Greetings from misty Montpellier, Vermont. I’ve just left Maine after two glorious weeks of packed days and nights. After my fifth visit, I’ve come to refer to the Camden area as my ‘Bermuda Triangle of Happiness.’ When I’m there, great things happen and I feel more alive and buoyant – I am on a perpetual quest of feeling buoyant, which feels like an apt endeavor now more than ever.
Anyhow, I wasn’t planning on staying for such a long time. I arrived after a completing my sixth interview and my seventh, which was scheduled for Maine, had a family commitment and he had to cancel. I knew some of the men would cancel, but this was the first and it shook me a bit.
A few days before, I had back-to-back interviews that I found quite moving and I felt like I was in a great rhythm with the pace and flow of the interviews. I was also just starting to swiftly troubleshoot technical hurdles and had altered the flow of my questions that I start and end each interview with. It felt I was embarking on a golden era of the project.
Then it didn’t.
As I was pulling out of the gravel drive of the loveliest cottage I’ve stayed in, my clutch cable broke. Fitting timing on many levels: I had just read Zen and the Art of Motorcycle Maintenance and had an opportunity to rub elbows with some serious mechanics and BMW Motorcycle enthusiasts at the annual Owl’s Head Transportation Museum’s Antique Motorcycle Show. While there I picked the mechanically inclined brains of some thoughtful men with inspiring facial hair and felt the bike was in a great shape. Sadly, it* had a surprise (*my bike, though loved, is still missing its name).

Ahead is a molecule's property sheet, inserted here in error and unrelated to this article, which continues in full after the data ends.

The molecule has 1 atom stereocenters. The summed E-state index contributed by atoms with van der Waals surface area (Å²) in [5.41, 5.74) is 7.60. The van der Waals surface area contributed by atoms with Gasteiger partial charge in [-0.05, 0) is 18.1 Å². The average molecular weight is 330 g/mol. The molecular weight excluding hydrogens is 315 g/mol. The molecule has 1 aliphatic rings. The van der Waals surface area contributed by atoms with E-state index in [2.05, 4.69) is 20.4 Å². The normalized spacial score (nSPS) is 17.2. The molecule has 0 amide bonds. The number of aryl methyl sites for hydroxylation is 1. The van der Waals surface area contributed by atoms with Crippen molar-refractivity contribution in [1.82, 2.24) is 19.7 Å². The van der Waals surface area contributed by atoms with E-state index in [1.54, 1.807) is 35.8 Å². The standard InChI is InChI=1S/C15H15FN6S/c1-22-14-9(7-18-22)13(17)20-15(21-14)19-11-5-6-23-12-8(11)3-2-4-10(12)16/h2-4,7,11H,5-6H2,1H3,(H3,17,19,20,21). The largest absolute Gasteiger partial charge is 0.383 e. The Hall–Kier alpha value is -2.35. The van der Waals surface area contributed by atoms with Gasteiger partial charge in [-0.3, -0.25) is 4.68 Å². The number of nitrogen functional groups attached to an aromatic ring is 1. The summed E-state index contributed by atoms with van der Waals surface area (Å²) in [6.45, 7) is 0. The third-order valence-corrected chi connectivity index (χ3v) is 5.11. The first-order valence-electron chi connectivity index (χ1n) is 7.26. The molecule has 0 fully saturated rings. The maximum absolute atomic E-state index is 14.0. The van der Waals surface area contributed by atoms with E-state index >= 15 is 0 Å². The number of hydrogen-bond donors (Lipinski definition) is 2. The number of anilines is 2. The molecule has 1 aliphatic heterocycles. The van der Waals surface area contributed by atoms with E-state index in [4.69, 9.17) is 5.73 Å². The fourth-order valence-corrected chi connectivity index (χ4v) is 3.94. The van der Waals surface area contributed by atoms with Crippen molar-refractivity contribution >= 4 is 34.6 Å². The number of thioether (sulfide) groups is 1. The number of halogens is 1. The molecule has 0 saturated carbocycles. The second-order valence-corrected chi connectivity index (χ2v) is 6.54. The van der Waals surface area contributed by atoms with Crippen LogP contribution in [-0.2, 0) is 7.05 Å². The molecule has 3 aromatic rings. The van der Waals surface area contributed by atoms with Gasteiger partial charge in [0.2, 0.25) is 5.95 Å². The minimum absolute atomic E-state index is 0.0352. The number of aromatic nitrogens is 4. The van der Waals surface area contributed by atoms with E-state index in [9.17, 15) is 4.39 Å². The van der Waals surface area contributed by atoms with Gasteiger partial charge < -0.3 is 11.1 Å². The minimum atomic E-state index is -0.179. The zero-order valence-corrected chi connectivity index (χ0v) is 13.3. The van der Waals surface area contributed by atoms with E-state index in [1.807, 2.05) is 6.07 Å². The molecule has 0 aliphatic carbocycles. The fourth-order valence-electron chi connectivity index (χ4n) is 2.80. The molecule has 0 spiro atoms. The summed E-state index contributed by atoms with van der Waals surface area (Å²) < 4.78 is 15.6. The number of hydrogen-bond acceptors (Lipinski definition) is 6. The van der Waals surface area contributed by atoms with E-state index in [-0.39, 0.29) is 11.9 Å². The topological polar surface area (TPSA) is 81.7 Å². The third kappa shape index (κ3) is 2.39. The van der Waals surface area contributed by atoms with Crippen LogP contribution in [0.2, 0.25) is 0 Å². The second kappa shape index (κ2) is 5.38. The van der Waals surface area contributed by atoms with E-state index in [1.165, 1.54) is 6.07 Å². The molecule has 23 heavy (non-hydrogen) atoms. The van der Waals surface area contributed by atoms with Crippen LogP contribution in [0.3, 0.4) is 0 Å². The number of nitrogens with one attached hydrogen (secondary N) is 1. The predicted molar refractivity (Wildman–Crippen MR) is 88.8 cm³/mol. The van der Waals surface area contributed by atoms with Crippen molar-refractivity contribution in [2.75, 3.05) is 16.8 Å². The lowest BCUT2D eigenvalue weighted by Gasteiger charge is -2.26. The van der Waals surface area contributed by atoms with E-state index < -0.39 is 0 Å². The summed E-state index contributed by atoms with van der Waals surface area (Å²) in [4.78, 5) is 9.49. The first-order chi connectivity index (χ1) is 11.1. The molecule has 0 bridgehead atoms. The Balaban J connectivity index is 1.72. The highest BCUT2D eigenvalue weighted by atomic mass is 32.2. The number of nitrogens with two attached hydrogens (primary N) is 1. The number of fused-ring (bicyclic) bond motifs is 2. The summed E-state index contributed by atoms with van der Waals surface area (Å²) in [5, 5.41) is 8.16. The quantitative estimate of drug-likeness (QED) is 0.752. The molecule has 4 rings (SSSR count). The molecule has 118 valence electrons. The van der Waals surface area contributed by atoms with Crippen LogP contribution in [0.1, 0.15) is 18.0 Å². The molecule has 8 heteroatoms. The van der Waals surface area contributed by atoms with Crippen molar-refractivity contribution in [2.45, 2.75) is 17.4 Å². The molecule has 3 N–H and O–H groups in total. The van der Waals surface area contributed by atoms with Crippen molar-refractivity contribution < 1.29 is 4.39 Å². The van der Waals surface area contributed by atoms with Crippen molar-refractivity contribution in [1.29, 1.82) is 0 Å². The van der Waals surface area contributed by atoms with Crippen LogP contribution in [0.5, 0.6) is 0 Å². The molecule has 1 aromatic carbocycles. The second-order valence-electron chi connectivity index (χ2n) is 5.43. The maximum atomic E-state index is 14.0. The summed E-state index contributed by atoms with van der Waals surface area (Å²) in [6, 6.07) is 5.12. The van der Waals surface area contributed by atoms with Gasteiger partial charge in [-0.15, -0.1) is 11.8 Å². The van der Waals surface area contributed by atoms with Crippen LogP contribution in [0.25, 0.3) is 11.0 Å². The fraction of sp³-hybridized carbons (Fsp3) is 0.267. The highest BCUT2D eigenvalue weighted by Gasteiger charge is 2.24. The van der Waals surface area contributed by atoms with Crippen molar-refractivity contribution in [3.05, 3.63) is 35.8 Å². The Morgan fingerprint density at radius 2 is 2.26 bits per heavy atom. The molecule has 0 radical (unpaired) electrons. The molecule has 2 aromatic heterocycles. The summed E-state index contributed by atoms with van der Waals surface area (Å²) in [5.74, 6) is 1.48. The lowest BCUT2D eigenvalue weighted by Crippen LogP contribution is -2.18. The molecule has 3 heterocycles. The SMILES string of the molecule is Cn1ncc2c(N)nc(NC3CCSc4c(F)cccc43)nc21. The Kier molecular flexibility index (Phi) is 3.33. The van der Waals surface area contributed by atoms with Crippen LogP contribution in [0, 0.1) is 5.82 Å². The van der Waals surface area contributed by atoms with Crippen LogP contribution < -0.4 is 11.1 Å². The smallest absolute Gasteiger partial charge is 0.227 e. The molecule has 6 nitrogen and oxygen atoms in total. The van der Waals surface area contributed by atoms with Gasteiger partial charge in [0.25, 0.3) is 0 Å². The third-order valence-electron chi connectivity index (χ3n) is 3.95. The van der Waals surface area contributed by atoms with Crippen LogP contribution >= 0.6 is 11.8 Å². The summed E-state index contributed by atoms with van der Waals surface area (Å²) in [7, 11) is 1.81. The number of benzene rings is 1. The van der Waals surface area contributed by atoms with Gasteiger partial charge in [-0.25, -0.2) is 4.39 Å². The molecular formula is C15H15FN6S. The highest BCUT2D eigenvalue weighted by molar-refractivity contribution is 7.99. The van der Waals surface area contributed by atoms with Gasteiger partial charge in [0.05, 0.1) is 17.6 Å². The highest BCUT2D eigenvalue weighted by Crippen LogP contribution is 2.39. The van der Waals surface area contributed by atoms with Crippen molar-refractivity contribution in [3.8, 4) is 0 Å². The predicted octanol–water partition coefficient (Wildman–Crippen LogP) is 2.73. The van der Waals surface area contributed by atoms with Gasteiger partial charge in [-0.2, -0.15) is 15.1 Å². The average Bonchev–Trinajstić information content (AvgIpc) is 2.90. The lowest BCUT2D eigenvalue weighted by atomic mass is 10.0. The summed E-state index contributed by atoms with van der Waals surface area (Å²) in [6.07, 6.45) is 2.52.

Despite this setback, timing couldn’t have been better. I got to stay for a dear friend’s epicurean birthday brunch and over wild blueberry pie I learned that his father had replaced his own clutch cable just two days ago on his 1981 BMW Airhead. Over coffee he gave me a quick tutorial and helped me get the necessary parts. To sweeten the affair, he invited me to join him to bake pies on an old schooner, the Isaac H Evans, for four days and nights of sailing around the islands of mid-coast Maine. While my replacement parts shipped, I shipped out to sea with a fantastic crew and 15 knitters for their annual knitting cruise. The quota of adorable was off the charts.
While at sea, I had long, bone-chilling swims in the north Atlantic, saw stars on stars and stared meditatively at the oceanic horizon. The extra time allowed me to reflect on my interviews thus far and each of the six participants’ faces and words weaved in and out of my mind. Now I can see how the clutch cable breakdown was a gift to the project and me.
Before I got to Maine I had experienced my most difficult interview. When I returned to meet my oldest friend and trusted confidant, she helped me by comparing my process with hers as an academic, researcher and writer by noting that I was in the ‘data gathering stage,’ not the time to analyze and draw conclusions. Her sage advice resonated then and especially took hold while I was on the schooner. Instead of trying to find ‘patterns’ or deduce the ‘common themes’ or other analytical endeavors which I’m prone to do, I just focused on how connecting with these other men, hearing their stories, learning from their experiences and seeing some of them cry, some of them laugh and some of the embrace their anger and frustration was helping me to feel and breathe into my own emotions around my father’s death.